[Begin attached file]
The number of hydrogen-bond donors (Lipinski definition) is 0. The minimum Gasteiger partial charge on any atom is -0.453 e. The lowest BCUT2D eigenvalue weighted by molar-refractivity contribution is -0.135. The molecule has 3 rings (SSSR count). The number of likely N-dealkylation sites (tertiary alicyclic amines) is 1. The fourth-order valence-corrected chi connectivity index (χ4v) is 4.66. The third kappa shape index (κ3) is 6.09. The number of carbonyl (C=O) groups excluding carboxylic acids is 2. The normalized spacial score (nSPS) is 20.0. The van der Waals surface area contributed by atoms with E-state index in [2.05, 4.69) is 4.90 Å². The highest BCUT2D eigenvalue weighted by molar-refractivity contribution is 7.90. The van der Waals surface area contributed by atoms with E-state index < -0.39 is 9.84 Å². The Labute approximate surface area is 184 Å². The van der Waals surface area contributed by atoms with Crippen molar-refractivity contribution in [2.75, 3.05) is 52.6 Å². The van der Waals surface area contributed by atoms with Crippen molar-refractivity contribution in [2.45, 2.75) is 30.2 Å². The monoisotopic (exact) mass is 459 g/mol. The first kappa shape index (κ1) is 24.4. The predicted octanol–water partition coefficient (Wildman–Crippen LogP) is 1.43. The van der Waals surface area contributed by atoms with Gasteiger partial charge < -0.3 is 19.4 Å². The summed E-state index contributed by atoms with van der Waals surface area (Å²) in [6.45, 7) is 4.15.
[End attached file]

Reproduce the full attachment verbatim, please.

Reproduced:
The number of hydrogen-bond donors (Lipinski definition) is 0. The minimum Gasteiger partial charge on any atom is -0.453 e. The lowest BCUT2D eigenvalue weighted by molar-refractivity contribution is -0.135. The molecule has 3 rings (SSSR count). The number of likely N-dealkylation sites (tertiary alicyclic amines) is 1. The fourth-order valence-corrected chi connectivity index (χ4v) is 4.66. The third kappa shape index (κ3) is 6.09. The number of carbonyl (C=O) groups excluding carboxylic acids is 2. The normalized spacial score (nSPS) is 20.0. The van der Waals surface area contributed by atoms with E-state index in [2.05, 4.69) is 4.90 Å². The highest BCUT2D eigenvalue weighted by molar-refractivity contribution is 7.90. The van der Waals surface area contributed by atoms with E-state index < -0.39 is 9.84 Å². The Labute approximate surface area is 184 Å². The van der Waals surface area contributed by atoms with Crippen molar-refractivity contribution in [2.75, 3.05) is 52.6 Å². The van der Waals surface area contributed by atoms with Crippen molar-refractivity contribution in [2.45, 2.75) is 30.2 Å². The monoisotopic (exact) mass is 459 g/mol. The first kappa shape index (κ1) is 24.4. The predicted octanol–water partition coefficient (Wildman–Crippen LogP) is 1.43. The van der Waals surface area contributed by atoms with Gasteiger partial charge < -0.3 is 19.4 Å². The summed E-state index contributed by atoms with van der Waals surface area (Å²) in [6.45, 7) is 4.15.